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Justice Society of America #1-4

(DC Comics)

As is frequently mentioned, DC Comics started the superhero craze way back in 1935 with Superman. The comic house’s other two megastars, Batman and Wonder Woman, appeared soon thereafter. It is not surprising then that DC, with its core characters approaching or surpassing their seventieth anniversary, has long been concerned with its history and legacy. Yet on the other hand, there is a type of stasis that occurs in a comic universe where characters do not age. We’re given the impression that Batman has had a vast career (including more Robins than many people have children), yet he seems to have aged no more than ten years in his many years of published superhero service. The economic and even cultural reasons for this age freeze are obvious (Frank Miller’s The Dark Knight Returns not withstanding, people generally don’t want to see an old Batman), but it does pose problems for comic creators who wish to show evolution in a comic universe. How do you show the passing of time and the development of a new generation when characters essentially never age?


One team that has had a tradition of dealing with the passing of time and generations is the Justice Society of America. As the very first team of the superheroes, originally appearing in the 1940s, the JSA has a long (and convoluted) history, both within the DC universe and as a published title. After the Silver Age versions of the Flash (Barry Allen) and Green Lantern (Hal Jordan) were developed, it was explained that the original Flash (Jay Garrick) and Green Lantern (Alan Scott) were heroes on a parallel dimension planet called Earth-2 (until all of the Earths were essentially combined in 1985’s Crisis on Infinite Earths). Placing the JSA on Earth-2 allowed DC to keep both versions of the heroes going and there eventually developed an annual inter-title, inter-dimensional crossover between Earth-1’s Justice League of America and Earth-2’s Justice Society of America. That older versions of the Flash and Green Lantern existed emphasized that there was some chronology within the DC universe. We are rarely given superheroes’ year of birth, but there is an acknowledgement that Alan Scott is older than Hal Jordan. Through the Silver and Modern Ages, the Justice Society has seen members die and be replaced much more frequently than most super-teams. There has also been a history within the JSA of heroes having children, and to some degree, those children (or other relations) carrying on the legacy of the original hero.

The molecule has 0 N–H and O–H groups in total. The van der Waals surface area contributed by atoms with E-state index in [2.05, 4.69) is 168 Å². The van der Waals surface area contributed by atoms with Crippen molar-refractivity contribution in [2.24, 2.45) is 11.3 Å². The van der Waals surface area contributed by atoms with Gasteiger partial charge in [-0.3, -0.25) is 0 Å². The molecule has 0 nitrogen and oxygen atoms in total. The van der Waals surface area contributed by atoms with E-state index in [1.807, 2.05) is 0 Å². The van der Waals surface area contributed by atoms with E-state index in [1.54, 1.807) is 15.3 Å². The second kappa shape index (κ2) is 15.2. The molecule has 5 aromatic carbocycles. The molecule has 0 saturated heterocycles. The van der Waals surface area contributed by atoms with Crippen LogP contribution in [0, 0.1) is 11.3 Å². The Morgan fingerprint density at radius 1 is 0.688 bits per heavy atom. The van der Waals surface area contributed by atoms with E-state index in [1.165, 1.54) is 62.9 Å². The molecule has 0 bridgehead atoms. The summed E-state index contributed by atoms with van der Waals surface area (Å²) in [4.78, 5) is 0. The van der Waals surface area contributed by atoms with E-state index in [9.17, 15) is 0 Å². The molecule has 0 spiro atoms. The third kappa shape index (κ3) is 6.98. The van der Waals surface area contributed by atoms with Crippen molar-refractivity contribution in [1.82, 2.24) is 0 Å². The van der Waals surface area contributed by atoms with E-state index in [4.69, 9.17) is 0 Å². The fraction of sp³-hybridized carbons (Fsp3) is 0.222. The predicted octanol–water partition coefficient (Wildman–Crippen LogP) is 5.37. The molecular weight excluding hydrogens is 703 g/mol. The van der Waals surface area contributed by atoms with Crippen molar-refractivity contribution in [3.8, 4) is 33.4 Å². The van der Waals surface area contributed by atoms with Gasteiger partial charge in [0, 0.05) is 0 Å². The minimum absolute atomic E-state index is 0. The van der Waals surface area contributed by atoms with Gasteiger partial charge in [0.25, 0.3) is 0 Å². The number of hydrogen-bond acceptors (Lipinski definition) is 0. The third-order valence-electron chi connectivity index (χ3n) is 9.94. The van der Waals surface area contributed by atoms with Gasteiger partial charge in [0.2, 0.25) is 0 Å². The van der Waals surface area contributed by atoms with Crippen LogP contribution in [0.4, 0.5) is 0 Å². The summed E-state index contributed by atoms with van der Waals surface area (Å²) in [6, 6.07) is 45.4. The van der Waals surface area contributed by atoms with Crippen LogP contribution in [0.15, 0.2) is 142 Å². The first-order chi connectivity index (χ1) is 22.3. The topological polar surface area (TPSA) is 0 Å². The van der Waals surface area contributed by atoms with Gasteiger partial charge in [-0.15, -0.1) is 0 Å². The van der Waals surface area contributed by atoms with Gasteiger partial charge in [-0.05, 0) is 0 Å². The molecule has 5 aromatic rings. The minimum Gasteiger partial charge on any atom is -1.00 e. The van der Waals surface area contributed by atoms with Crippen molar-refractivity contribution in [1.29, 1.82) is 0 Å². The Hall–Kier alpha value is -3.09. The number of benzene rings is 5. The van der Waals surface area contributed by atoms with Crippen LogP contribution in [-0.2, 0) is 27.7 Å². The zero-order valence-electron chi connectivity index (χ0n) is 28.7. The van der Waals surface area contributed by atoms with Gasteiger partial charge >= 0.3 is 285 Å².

It is this last point that Geoff Johns chooses as his emphasis in his first arc on the new Justice Society of America title from DC. He uses the opportunity of a new series to slightly recontextualize the Justice Society. Whereas the JSA had once been considered the old-school, “Greatest Generation” version of the Justice League, Johns emphasizes that the JSA is now about carrying on the legacy of the old JSA with a new generation of heroes. The word legacy is important to consider here primarily because much of the first arc, called “The Next Age”, deals with the notion of picking up the mantle of the previous generation, either enthusiastically or reluctantly. Johns even goes so far as to use the word within his short under-title explanation of the JSA: “Now, fighting alongside the surviving original members, a new generation of heroes has been born, promising to uphold the legacy their predecessors created and inspire other heroes across the world.”  The three original surviving members of the JSA—the Garrick-Flash, the Scott-Lantern, and former boxer Wildcat—have taken on the duty of re-starting the JSA to train a new generation of heroes, many of whom are new versions of heroes of the same or similar name.